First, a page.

To develop effective climate change policy, decision-makers need to have the best possible understanding of the available climate science. The IPCC Assessment Reports therefore aim to lay the foundation for informed political decision-making by providing policy-relevant information. But how successful are IPCC reports at communicating key findings? Although IPCC reports display key information in graphs, the interpretation of such graphs has received little attention. Here we provide an empirical evaluation of IPCC graph comprehension among IPCC target audience (N=110), political decision-makers from climate-related governmental organizations as well as climate-related non-governmental organizations from 54 countries, and a comparative sample of German junior diplomats, representing future international decision-makers (N=33). We assess comprehension of current climate change risk displays using two IPCC graphs, one that employs principles of intuitive design, and one that violates principles of intuitive design. Results showed that (i) while a minority of IPCC target audience misinterpreted the intuitive graph, (ii) the majority (>50%) of participants systematically misinterpreted the counter-intuitive graph, drawing the opposite conclusion from what was meant to be conveyed by the graph, despite (iii) having high confidence in the accuracy of their interpretation. Since misinterpretation of IPCC graphs does not allow for optimal use of the scientific information for policy-making, the results emphasize the importance of IPCC graphs that follow the principles of effective design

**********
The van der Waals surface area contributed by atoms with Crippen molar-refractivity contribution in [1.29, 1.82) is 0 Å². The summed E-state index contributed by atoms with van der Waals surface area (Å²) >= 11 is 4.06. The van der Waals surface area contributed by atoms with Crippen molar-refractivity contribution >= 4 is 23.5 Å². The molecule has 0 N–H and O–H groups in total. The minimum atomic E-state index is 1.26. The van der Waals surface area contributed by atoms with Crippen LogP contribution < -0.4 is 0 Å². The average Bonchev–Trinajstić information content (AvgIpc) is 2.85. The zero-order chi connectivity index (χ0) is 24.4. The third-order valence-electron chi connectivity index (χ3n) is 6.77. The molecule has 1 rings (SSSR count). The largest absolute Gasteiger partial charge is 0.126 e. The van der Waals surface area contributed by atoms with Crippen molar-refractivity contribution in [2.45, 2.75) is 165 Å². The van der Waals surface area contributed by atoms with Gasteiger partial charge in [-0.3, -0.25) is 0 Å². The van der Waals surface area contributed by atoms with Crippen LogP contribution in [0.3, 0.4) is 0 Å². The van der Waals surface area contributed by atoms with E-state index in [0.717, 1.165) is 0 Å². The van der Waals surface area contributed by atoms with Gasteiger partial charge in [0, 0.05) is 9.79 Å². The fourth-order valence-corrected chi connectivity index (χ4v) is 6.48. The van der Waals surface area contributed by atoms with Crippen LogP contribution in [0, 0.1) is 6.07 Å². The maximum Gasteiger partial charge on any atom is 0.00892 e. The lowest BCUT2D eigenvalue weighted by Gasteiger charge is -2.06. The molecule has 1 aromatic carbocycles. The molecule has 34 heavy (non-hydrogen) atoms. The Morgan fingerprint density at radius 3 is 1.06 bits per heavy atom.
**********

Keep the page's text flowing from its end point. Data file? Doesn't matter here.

Fischer, H., Van den Broek, K., Ramisch K., & Okan, Y. (in press) When IPCC graphs can foster or bias understanding: Evidence among decision-makers from governmental and non-governmental institutions, Environmental Research Letters.